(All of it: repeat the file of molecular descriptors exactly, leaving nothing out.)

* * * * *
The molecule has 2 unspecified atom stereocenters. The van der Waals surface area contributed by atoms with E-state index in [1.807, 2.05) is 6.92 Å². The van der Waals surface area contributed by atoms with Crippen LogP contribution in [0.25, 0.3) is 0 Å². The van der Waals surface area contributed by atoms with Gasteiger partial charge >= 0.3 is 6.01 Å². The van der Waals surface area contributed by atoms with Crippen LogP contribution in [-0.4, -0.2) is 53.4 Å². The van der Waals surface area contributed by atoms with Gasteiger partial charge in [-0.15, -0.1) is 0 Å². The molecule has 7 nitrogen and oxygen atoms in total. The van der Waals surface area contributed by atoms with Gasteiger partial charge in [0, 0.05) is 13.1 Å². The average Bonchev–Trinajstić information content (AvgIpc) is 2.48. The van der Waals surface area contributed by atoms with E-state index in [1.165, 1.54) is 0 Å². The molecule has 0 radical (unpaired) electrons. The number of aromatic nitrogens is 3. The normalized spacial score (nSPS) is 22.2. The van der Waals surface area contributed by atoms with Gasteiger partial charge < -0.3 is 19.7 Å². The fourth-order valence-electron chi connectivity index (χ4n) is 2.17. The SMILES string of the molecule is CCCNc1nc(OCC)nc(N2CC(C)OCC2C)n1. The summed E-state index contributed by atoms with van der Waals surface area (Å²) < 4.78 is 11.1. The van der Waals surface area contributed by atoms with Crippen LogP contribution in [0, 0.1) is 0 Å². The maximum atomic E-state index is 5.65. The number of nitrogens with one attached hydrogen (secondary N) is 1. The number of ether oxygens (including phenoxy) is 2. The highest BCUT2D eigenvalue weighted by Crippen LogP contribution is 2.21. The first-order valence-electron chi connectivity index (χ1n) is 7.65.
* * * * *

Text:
The molecule has 2 unspecified atom stereocenters. The van der Waals surface area contributed by atoms with E-state index in [1.807, 2.05) is 6.92 Å². The van der Waals surface area contributed by atoms with Crippen LogP contribution in [0.25, 0.3) is 0 Å². The van der Waals surface area contributed by atoms with Gasteiger partial charge >= 0.3 is 6.01 Å². The van der Waals surface area contributed by atoms with Crippen LogP contribution in [-0.4, -0.2) is 53.4 Å². The van der Waals surface area contributed by atoms with Gasteiger partial charge in [-0.15, -0.1) is 0 Å². The molecule has 7 nitrogen and oxygen atoms in total. The van der Waals surface area contributed by atoms with Gasteiger partial charge in [0, 0.05) is 13.1 Å². The average Bonchev–Trinajstić information content (AvgIpc) is 2.48. The van der Waals surface area contributed by atoms with E-state index in [1.165, 1.54) is 0 Å². The molecule has 0 radical (unpaired) electrons. The number of aromatic nitrogens is 3. The normalized spacial score (nSPS) is 22.2. The van der Waals surface area contributed by atoms with Gasteiger partial charge < -0.3 is 19.7 Å². The fourth-order valence-electron chi connectivity index (χ4n) is 2.17. The SMILES string of the molecule is CCCNc1nc(OCC)nc(N2CC(C)OCC2C)n1. The summed E-state index contributed by atoms with van der Waals surface area (Å²) < 4.78 is 11.1. The van der Waals surface area contributed by atoms with Crippen LogP contribution in [0, 0.1) is 0 Å². The maximum atomic E-state index is 5.65. The number of nitrogens with one attached hydrogen (secondary N) is 1. The number of ether oxygens (including phenoxy) is 2. The highest BCUT2D eigenvalue weighted by Crippen LogP contribution is 2.21. The first-order valence-electron chi connectivity index (χ1n) is 7.65.